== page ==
B 13Galactosyltransferase

a1,3-Galactosyltransferase (a1,3-GalT, EC 2.4.1.151) has recently attracted much attention because it catalyzes the transfer of Gal from UDP-Gal to 3-OH of the Gal residue in Gal£1 — 4GlcNAc-R to form Gala1 — 3Gal£1 — 4GlcNAc epitopes on glycoproteins and glycolipids (Fig. 4) [65-67]. This is the major xenoactive antigen that is responsible for hyperacute rejection in xenotransplantation [68,69]. a1,3-Galactosyltransferases from porcine and bovine tissues and recombinant bovine a1,3-galactosyltransferase have all been used for preparative synthesis, the latter for gram-scale reactions [66,70]. Recombinant porcine a1,3-GalT is now commercially available in unit quantities, and a fusion protein comprising UDP-Gal epimerase and a1,3-GalT has been engineered for large-scale synthesis [71].

a1,3-Galactosyltransferase transfers 3-deoxy-, 4-deoxy-, and 6-deoxy-Gal from the corresponding donor at very low rates (<2%), while UDP-2-deoxy-Gal is a better

Figure 4 The reaction catalyzed by a!,3-galactosyltransferase.

substrate than UDP-Gal [72] (Fig. 5). However, unlike the case of 01,4-GalT, UDP-Glc, GalNAc, GlcNAc, and glucuronic acid are not transferred by a1,3-GalT [73].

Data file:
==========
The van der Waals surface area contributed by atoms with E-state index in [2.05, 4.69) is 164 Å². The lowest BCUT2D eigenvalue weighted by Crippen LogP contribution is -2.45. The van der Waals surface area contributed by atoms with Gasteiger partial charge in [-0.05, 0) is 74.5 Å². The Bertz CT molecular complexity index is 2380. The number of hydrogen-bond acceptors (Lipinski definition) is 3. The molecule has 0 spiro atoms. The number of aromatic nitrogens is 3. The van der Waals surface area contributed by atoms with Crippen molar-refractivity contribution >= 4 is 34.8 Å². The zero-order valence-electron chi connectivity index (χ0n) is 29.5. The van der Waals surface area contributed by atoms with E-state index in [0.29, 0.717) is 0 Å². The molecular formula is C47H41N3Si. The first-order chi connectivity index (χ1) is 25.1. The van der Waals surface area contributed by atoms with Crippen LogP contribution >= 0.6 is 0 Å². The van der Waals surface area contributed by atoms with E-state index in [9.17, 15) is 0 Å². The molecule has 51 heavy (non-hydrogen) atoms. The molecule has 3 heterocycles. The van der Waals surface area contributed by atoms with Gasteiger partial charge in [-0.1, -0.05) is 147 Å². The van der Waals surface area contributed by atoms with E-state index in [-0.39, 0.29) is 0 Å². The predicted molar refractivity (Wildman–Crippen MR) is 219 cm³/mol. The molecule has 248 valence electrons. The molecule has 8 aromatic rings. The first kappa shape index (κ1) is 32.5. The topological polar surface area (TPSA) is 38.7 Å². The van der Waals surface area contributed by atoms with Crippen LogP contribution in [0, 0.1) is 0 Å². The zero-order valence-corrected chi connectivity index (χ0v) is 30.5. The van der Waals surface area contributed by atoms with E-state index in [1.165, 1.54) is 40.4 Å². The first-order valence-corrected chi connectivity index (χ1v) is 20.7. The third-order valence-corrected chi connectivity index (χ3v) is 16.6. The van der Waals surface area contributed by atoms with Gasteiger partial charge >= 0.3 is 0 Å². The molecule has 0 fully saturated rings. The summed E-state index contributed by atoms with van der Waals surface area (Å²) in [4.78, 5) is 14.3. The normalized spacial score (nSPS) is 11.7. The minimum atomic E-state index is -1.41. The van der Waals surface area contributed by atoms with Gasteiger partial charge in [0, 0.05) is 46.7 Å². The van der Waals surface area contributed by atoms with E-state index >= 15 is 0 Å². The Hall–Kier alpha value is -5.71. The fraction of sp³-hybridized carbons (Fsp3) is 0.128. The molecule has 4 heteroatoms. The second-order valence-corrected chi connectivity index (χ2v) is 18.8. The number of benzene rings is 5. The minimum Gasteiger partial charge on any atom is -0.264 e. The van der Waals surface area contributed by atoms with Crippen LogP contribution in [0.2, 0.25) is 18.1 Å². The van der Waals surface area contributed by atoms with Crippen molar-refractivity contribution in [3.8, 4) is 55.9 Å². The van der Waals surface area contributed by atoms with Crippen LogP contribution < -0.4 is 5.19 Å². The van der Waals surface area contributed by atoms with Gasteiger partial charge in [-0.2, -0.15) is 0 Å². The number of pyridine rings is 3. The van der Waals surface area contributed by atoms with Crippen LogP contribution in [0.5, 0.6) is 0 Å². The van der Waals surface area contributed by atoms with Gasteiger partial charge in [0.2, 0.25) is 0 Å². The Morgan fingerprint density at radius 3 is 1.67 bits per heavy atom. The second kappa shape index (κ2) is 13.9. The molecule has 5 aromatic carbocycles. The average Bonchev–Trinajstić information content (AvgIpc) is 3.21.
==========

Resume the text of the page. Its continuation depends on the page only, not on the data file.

Acceptors other than Gal^l ^ 4GlcNAc are utilized by a1,3-GalT, including Gal^l ^ 3GlcNAc and Gal^l ^ 4Glc [67,74], and acceptors immobilized on polymers [71]. Modifications on 4-OH of Gal in acceptors give inactive compounds, suggesting that this is a key polar group essential for binding to a1,3-GalT [67]. The N-acetyl group in acceptors can be replaced with azido, succinimido, and others with a large number of acyl groups [67,75] (Fig. 5). However, replacement of the 2-NHAc with an amino group abolishes activity [73]. As shown in Figure 5, analogs with modifications on 6-OH of GlcNAc, or 2-OH and 6-OH of the terminal Gal residue are substrates, while only deoxygenation of the 3-OH of GlcNAc residue is tolerated [67]. The enzyme can catalyze the transfer of a Gal residue to a very hindered tertiary alcohol acceptor where the carbon-bonded hydrogen at the glycosylation site is replaced with a methyl group, demonstrating that glycosyltransferases can overcome inherent steric limitations to produce oligosaccharide analogs that cannot be easily prepared by chemical methods [76].

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